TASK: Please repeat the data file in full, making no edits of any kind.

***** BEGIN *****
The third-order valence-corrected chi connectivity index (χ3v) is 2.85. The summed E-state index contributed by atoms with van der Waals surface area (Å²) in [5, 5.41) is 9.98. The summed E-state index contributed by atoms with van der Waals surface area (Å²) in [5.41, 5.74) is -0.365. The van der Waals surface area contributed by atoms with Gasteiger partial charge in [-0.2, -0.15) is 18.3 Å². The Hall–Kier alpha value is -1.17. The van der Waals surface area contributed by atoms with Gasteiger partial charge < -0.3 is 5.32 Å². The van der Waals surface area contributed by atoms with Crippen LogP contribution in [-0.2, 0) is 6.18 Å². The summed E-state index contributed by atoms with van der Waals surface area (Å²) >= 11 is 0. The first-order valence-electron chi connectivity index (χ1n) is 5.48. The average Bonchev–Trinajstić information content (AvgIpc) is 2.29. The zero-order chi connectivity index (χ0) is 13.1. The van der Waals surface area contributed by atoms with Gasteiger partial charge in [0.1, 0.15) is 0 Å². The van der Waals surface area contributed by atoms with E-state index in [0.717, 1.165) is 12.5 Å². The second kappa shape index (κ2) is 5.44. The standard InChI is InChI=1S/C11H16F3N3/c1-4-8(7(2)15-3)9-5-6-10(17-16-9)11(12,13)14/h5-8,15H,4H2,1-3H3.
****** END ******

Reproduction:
The third-order valence-corrected chi connectivity index (χ3v) is 2.85. The summed E-state index contributed by atoms with van der Waals surface area (Å²) in [5, 5.41) is 9.98. The summed E-state index contributed by atoms with van der Waals surface area (Å²) in [5.41, 5.74) is -0.365. The van der Waals surface area contributed by atoms with Gasteiger partial charge in [-0.2, -0.15) is 18.3 Å². The Hall–Kier alpha value is -1.17. The van der Waals surface area contributed by atoms with Gasteiger partial charge < -0.3 is 5.32 Å². The van der Waals surface area contributed by atoms with Crippen LogP contribution in [-0.2, 0) is 6.18 Å². The summed E-state index contributed by atoms with van der Waals surface area (Å²) >= 11 is 0. The first-order valence-electron chi connectivity index (χ1n) is 5.48. The average Bonchev–Trinajstić information content (AvgIpc) is 2.29. The zero-order chi connectivity index (χ0) is 13.1. The van der Waals surface area contributed by atoms with Gasteiger partial charge in [0.1, 0.15) is 0 Å². The van der Waals surface area contributed by atoms with E-state index in [0.717, 1.165) is 12.5 Å². The second kappa shape index (κ2) is 5.44. The standard InChI is InChI=1S/C11H16F3N3/c1-4-8(7(2)15-3)9-5-6-10(17-16-9)11(12,13)14/h5-8,15H,4H2,1-3H3.